Is there college access for all?
Last weekend, I had the opportunity to speak to roughly 200 parents and students in three packed sessions at the Princeton Review Program at South Torrance High School. http://shs-torrance-ca.schoolloop.com/
Many public school systems have ratios of advisors to students that make it impossible for students to have their concerns addressed and their questions and answered. At South Torrance the ratio is 600 to one extremely overworked counselor. Was there college access for all?
I was surprised at how little many in the audience knew about the process. And I was impressed with the interest of the audience and surprised at some of the excellent questions that were asked.
I spoke about the Common Application, researching available information in order to find good College Fits, and the process of obtaining Financial Aid.
As I scanned the crowd, many were taking notes. Yes, the college application process is complex and can be quite stressful.
I spoke with their high school college counselor. She confirmed that most questions ranged from early plans to financial aid to various admission policies. “What is Score Choice” How do I complete the Common App and attempt to get recommendations?”
So what can I do as a college consultant who cares so much for the students? In this case I agreed to accept, Pro Bono, some of the students who showed the greatest interest and desire to attend college. Any student that has the desire, should have access to college, whether a Liberal Arts out of state college, a large state research university, or Community College. There are so many questions that arise throughout the process. Everyone should have someone to answer those questions. Looking at confused faces listening attentively, there was only so much information I could disperse in a short amount of time. I continue to wonder why high schools do not include a college prep course in their curriculum. Certainly there are budget constraints but shouldn’t the information regarding the college process be a priority?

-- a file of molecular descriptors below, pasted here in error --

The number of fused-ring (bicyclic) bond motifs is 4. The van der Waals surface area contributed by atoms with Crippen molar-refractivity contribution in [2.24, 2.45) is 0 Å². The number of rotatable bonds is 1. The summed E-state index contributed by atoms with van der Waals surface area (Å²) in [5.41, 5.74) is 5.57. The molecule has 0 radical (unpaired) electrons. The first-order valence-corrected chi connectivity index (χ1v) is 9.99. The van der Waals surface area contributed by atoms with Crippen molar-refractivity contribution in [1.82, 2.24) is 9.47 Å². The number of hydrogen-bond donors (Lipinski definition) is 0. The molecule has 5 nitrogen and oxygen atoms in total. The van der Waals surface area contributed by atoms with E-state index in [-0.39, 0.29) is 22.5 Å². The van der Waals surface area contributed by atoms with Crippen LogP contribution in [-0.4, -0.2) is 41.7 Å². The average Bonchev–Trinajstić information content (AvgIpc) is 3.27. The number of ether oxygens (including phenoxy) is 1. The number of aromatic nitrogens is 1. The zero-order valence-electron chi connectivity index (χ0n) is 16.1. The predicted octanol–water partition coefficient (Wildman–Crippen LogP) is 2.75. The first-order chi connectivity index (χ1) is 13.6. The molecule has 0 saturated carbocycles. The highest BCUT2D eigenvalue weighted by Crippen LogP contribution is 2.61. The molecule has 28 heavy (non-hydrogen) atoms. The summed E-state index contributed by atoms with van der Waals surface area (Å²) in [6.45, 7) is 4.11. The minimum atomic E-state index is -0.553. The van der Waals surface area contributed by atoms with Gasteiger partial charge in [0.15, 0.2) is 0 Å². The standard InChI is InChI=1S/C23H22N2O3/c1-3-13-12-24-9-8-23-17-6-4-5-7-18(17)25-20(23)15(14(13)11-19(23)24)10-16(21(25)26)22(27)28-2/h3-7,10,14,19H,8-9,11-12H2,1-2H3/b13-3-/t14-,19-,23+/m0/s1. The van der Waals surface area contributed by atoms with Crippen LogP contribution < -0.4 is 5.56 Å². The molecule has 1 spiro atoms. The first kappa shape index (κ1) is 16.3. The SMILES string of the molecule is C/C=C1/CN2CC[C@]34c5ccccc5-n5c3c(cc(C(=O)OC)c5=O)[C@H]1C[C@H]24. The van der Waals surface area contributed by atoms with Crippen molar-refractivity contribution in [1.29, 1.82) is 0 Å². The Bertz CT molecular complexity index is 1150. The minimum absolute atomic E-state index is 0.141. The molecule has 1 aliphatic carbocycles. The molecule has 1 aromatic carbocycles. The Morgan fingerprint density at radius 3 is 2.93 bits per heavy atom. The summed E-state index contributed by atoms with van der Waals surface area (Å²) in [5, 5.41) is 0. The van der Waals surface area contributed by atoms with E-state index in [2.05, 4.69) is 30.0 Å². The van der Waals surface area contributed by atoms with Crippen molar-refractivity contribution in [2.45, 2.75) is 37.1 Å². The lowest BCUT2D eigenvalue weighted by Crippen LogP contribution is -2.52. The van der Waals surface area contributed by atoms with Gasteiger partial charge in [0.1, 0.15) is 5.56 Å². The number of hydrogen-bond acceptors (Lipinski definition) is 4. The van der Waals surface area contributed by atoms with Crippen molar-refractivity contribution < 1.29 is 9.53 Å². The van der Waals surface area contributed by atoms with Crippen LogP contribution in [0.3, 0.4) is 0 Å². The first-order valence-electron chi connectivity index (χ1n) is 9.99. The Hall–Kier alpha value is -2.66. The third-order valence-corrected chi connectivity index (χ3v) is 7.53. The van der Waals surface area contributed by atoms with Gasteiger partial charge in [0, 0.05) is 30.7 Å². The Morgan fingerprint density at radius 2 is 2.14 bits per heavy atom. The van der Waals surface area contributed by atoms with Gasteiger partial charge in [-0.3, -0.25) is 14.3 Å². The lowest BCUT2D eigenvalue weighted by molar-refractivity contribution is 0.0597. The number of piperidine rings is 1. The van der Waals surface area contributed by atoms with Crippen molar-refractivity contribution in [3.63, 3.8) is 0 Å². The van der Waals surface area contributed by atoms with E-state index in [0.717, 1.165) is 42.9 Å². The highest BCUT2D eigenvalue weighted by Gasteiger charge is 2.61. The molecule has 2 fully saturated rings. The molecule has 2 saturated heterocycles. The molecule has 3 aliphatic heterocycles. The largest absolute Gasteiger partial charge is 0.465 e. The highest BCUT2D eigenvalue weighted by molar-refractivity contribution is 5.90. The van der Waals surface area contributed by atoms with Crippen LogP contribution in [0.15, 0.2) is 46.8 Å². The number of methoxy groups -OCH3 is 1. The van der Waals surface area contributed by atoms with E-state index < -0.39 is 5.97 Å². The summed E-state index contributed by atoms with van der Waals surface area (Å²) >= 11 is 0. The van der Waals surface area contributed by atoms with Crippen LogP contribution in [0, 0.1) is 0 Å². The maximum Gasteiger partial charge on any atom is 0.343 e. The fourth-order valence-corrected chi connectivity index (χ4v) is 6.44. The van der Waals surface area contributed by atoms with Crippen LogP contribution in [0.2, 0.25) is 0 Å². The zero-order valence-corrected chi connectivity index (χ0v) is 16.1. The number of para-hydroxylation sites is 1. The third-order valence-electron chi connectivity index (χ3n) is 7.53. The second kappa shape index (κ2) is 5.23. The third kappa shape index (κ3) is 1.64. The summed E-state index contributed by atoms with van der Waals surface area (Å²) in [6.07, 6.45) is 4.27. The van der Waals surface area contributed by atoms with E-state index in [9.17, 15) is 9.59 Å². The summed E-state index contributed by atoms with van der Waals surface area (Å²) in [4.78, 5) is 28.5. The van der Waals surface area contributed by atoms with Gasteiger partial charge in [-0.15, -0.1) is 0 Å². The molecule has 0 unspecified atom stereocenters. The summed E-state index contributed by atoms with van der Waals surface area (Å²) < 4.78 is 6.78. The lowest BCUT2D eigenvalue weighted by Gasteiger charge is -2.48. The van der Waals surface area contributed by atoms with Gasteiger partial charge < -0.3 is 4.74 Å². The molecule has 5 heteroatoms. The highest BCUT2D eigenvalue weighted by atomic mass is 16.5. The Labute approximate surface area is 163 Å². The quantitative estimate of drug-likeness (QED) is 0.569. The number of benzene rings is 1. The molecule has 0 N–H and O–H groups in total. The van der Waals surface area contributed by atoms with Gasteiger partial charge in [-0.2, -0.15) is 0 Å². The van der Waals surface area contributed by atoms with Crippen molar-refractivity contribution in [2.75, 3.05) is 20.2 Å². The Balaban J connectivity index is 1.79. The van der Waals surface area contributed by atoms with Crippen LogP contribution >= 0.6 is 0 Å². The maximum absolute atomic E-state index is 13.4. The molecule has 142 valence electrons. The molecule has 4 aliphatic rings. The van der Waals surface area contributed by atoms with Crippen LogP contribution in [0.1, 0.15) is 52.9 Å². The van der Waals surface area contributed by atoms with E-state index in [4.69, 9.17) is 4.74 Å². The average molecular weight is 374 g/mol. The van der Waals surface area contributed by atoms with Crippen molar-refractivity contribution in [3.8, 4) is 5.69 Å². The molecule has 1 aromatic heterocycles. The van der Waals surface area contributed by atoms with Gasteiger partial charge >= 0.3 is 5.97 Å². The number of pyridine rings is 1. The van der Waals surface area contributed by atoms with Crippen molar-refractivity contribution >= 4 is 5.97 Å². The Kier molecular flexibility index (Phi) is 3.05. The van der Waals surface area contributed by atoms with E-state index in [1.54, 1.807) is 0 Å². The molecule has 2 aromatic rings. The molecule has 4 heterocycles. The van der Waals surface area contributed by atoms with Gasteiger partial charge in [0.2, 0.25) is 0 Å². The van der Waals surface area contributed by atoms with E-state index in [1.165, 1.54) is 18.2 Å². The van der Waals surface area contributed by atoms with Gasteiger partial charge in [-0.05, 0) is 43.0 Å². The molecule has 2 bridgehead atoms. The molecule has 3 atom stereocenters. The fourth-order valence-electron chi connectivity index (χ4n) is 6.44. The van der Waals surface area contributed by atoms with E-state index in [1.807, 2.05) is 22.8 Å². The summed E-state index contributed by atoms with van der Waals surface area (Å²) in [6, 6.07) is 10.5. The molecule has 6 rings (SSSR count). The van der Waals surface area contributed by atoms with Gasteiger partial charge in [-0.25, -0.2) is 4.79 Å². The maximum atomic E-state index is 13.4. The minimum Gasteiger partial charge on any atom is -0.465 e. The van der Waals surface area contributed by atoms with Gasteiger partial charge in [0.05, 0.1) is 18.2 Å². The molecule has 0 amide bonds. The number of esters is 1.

The current system is certainly unfair. Those who cannot seek private help for test prep or the college application process do not understand all they need to do or where opportunities lie. They are at an extreme disadvantage. Many talented, ambitious and intelligent students who will not go to college are in our high schools. Perhaps the colleges themselves should do more than recruit students. We’d like to see them also provide an education on the college process to all public school systems.